Vertical eVTOL Takes First ‘Hop’


Vertical Aerospace broke the usual mold for first flights of eVTOLs by putting a pilot on board for the first hop of its VX4. The first flight was, indeed, a hop. Chief Test Pilot Justin Paines was in the left seat for the “flight,” which involved the tethered aircraft rising for a few seconds before settling back down. The company did not provide video or photos of the event, which, according to NewAtlas, required signoff from the U.K. Civil Aviation Authority. It was also believed to be the first time a U.K.-developed aircraft has had a first flight in 20 years.

Still, the hop was a step toward a full-scale flight test program that the company hopes will result in full certification by 2025. The company claims 1,400 pre-orders for the five-seat aircraft. The VX4 is projected to have a 100-mile range with a top speed of 202 MPH. The aircraft has eight motors and rotors ahead and behind the wings. The front four tilt from vertical to horizontal for cruise. The rear rotors are fixed in the vertical position and stow when they’re not needed for takeoff or landing.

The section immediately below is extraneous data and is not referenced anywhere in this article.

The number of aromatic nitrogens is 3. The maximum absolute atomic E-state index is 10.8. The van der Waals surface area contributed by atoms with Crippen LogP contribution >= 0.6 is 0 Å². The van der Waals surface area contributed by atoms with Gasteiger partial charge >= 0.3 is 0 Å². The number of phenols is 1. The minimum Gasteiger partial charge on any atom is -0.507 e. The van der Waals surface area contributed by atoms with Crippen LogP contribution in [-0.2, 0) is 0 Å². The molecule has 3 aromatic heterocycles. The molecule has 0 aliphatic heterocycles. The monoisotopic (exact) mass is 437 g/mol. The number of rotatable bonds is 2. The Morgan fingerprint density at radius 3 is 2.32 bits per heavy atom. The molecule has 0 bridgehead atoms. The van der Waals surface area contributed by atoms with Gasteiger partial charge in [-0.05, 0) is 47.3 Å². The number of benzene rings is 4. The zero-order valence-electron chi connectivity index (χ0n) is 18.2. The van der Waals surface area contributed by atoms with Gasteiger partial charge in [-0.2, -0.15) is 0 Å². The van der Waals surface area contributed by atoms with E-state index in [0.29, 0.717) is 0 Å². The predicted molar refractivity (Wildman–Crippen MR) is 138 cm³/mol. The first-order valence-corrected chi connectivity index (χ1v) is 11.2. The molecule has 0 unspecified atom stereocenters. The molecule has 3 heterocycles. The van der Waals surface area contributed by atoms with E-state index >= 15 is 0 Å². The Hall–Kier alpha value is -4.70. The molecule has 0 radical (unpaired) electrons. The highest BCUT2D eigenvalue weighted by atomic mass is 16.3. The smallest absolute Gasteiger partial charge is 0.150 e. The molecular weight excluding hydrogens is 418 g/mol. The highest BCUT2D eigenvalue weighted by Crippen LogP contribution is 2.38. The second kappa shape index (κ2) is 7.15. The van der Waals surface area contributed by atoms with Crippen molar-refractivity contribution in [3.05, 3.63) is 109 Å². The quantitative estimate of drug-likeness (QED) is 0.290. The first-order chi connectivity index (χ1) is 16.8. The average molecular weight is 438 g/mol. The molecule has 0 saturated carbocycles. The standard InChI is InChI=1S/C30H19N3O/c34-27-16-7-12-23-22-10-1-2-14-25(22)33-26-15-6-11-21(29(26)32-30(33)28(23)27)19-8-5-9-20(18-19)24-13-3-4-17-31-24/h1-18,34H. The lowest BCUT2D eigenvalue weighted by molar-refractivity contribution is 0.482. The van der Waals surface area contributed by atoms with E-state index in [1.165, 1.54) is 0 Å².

Russ Niles
Russ Niles is Editor-in-Chief of AVweb. He has been a pilot for 30 years and joined AVweb 22 years ago. He and his wife Marni live in southern British Columbia where they also operate a small winery.

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  1. “It was also believed to be the first time a U.K.-developed aircraft has had a first flight in 20 years.” – Amazing factoid and not in a good way. Due to regulatory environment? RIO issues? Does that include amateur-built designs?

    • You might get an answer to that question, and it might be right, but the reality is that it’s a million little things as well as a few big things most every time. Mostly, it’s bad government. In this case, they are likely still feeling the effects of pre Thatcher central planning.